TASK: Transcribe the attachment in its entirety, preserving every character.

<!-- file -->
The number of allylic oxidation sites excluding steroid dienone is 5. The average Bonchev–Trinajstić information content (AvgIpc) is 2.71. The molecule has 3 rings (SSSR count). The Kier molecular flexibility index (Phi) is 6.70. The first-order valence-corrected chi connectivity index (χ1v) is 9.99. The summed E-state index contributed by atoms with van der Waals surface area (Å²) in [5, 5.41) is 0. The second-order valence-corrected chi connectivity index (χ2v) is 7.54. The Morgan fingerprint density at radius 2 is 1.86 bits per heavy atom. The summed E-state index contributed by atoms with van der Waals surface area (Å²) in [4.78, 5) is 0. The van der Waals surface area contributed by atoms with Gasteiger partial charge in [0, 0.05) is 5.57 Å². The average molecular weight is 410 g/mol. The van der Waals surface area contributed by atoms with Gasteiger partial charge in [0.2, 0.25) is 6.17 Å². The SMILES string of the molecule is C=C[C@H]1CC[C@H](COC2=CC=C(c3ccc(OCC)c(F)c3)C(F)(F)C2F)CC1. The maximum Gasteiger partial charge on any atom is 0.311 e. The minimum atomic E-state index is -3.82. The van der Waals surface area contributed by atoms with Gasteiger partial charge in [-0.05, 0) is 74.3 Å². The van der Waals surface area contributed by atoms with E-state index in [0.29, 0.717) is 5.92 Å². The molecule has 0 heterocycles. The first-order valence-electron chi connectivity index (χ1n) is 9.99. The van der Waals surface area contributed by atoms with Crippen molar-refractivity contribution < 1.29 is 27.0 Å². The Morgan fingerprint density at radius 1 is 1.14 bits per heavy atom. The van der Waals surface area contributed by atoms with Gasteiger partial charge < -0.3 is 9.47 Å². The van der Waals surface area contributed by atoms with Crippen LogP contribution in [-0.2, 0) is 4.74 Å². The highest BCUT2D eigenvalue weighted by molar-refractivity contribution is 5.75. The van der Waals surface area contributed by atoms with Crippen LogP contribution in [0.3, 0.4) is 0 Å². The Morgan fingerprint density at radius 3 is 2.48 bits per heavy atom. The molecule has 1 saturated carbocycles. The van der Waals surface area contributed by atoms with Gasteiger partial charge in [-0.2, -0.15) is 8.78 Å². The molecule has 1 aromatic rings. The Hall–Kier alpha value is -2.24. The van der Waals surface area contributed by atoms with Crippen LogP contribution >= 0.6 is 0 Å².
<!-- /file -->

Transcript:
The number of allylic oxidation sites excluding steroid dienone is 5. The average Bonchev–Trinajstić information content (AvgIpc) is 2.71. The molecule has 3 rings (SSSR count). The Kier molecular flexibility index (Phi) is 6.70. The first-order valence-corrected chi connectivity index (χ1v) is 9.99. The summed E-state index contributed by atoms with van der Waals surface area (Å²) in [5, 5.41) is 0. The second-order valence-corrected chi connectivity index (χ2v) is 7.54. The Morgan fingerprint density at radius 2 is 1.86 bits per heavy atom. The summed E-state index contributed by atoms with van der Waals surface area (Å²) in [4.78, 5) is 0. The van der Waals surface area contributed by atoms with Gasteiger partial charge in [0, 0.05) is 5.57 Å². The average molecular weight is 410 g/mol. The van der Waals surface area contributed by atoms with Gasteiger partial charge in [0.2, 0.25) is 6.17 Å². The SMILES string of the molecule is C=C[C@H]1CC[C@H](COC2=CC=C(c3ccc(OCC)c(F)c3)C(F)(F)C2F)CC1. The maximum Gasteiger partial charge on any atom is 0.311 e. The minimum atomic E-state index is -3.82. The van der Waals surface area contributed by atoms with Gasteiger partial charge in [-0.05, 0) is 74.3 Å². The van der Waals surface area contributed by atoms with E-state index in [0.29, 0.717) is 5.92 Å². The molecule has 0 heterocycles. The first-order valence-electron chi connectivity index (χ1n) is 9.99. The van der Waals surface area contributed by atoms with Crippen molar-refractivity contribution < 1.29 is 27.0 Å². The Morgan fingerprint density at radius 1 is 1.14 bits per heavy atom. The van der Waals surface area contributed by atoms with Gasteiger partial charge < -0.3 is 9.47 Å². The van der Waals surface area contributed by atoms with Crippen LogP contribution in [-0.2, 0) is 4.74 Å². The highest BCUT2D eigenvalue weighted by molar-refractivity contribution is 5.75. The van der Waals surface area contributed by atoms with Crippen LogP contribution in [0.3, 0.4) is 0 Å². The Morgan fingerprint density at radius 3 is 2.48 bits per heavy atom. The molecule has 1 saturated carbocycles. The van der Waals surface area contributed by atoms with Gasteiger partial charge in [-0.2, -0.15) is 8.78 Å². The molecule has 1 aromatic rings. The Hall–Kier alpha value is -2.24. The van der Waals surface area contributed by atoms with Crippen LogP contribution >= 0.6 is 0 Å².